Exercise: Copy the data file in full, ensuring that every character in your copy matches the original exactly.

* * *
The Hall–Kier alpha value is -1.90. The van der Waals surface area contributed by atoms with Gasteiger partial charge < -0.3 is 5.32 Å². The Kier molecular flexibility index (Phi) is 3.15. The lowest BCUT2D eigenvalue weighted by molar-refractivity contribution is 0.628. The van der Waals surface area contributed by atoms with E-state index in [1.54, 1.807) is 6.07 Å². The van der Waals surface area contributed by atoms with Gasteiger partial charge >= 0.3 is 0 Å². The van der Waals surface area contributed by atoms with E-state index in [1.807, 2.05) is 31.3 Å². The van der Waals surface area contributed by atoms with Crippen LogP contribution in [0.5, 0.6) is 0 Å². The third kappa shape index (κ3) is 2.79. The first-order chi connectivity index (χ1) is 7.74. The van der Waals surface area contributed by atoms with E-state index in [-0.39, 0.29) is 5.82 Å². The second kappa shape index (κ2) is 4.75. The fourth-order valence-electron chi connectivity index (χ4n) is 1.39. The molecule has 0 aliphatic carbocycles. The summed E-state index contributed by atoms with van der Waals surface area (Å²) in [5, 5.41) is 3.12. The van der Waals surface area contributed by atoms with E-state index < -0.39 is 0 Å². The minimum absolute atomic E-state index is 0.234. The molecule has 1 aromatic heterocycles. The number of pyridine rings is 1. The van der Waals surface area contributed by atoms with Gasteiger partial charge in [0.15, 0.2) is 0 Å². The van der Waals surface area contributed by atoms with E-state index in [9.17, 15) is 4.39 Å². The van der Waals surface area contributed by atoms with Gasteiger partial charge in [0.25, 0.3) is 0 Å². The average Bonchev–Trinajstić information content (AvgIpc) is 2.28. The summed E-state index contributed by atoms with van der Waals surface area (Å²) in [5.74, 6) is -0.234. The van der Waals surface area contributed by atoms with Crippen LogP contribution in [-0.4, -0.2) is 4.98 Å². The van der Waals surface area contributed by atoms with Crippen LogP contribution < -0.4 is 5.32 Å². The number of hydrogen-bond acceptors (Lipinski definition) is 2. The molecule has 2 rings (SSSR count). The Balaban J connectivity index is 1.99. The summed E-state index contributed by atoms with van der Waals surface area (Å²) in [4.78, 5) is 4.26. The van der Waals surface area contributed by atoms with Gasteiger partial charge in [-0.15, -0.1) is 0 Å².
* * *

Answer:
The Hall–Kier alpha value is -1.90. The van der Waals surface area contributed by atoms with Gasteiger partial charge < -0.3 is 5.32 Å². The Kier molecular flexibility index (Phi) is 3.15. The lowest BCUT2D eigenvalue weighted by molar-refractivity contribution is 0.628. The van der Waals surface area contributed by atoms with E-state index in [1.54, 1.807) is 6.07 Å². The van der Waals surface area contributed by atoms with Gasteiger partial charge >= 0.3 is 0 Å². The van der Waals surface area contributed by atoms with E-state index in [1.807, 2.05) is 31.3 Å². The van der Waals surface area contributed by atoms with Crippen LogP contribution in [0.5, 0.6) is 0 Å². The third kappa shape index (κ3) is 2.79. The first-order chi connectivity index (χ1) is 7.74. The van der Waals surface area contributed by atoms with E-state index in [-0.39, 0.29) is 5.82 Å². The second kappa shape index (κ2) is 4.75. The fourth-order valence-electron chi connectivity index (χ4n) is 1.39. The molecule has 0 aliphatic carbocycles. The summed E-state index contributed by atoms with van der Waals surface area (Å²) in [5, 5.41) is 3.12. The van der Waals surface area contributed by atoms with E-state index < -0.39 is 0 Å². The minimum absolute atomic E-state index is 0.234. The molecule has 1 aromatic heterocycles. The number of pyridine rings is 1. The van der Waals surface area contributed by atoms with Gasteiger partial charge in [0.15, 0.2) is 0 Å². The van der Waals surface area contributed by atoms with E-state index in [9.17, 15) is 4.39 Å². The van der Waals surface area contributed by atoms with Gasteiger partial charge in [0.25, 0.3) is 0 Å². The average Bonchev–Trinajstić information content (AvgIpc) is 2.28. The summed E-state index contributed by atoms with van der Waals surface area (Å²) in [5.74, 6) is -0.234. The van der Waals surface area contributed by atoms with Crippen LogP contribution in [-0.4, -0.2) is 4.98 Å². The van der Waals surface area contributed by atoms with Crippen LogP contribution < -0.4 is 5.32 Å². The number of hydrogen-bond acceptors (Lipinski definition) is 2. The molecule has 2 rings (SSSR count). The Balaban J connectivity index is 1.99. The summed E-state index contributed by atoms with van der Waals surface area (Å²) in [4.78, 5) is 4.26. The van der Waals surface area contributed by atoms with Gasteiger partial charge in [-0.15, -0.1) is 0 Å².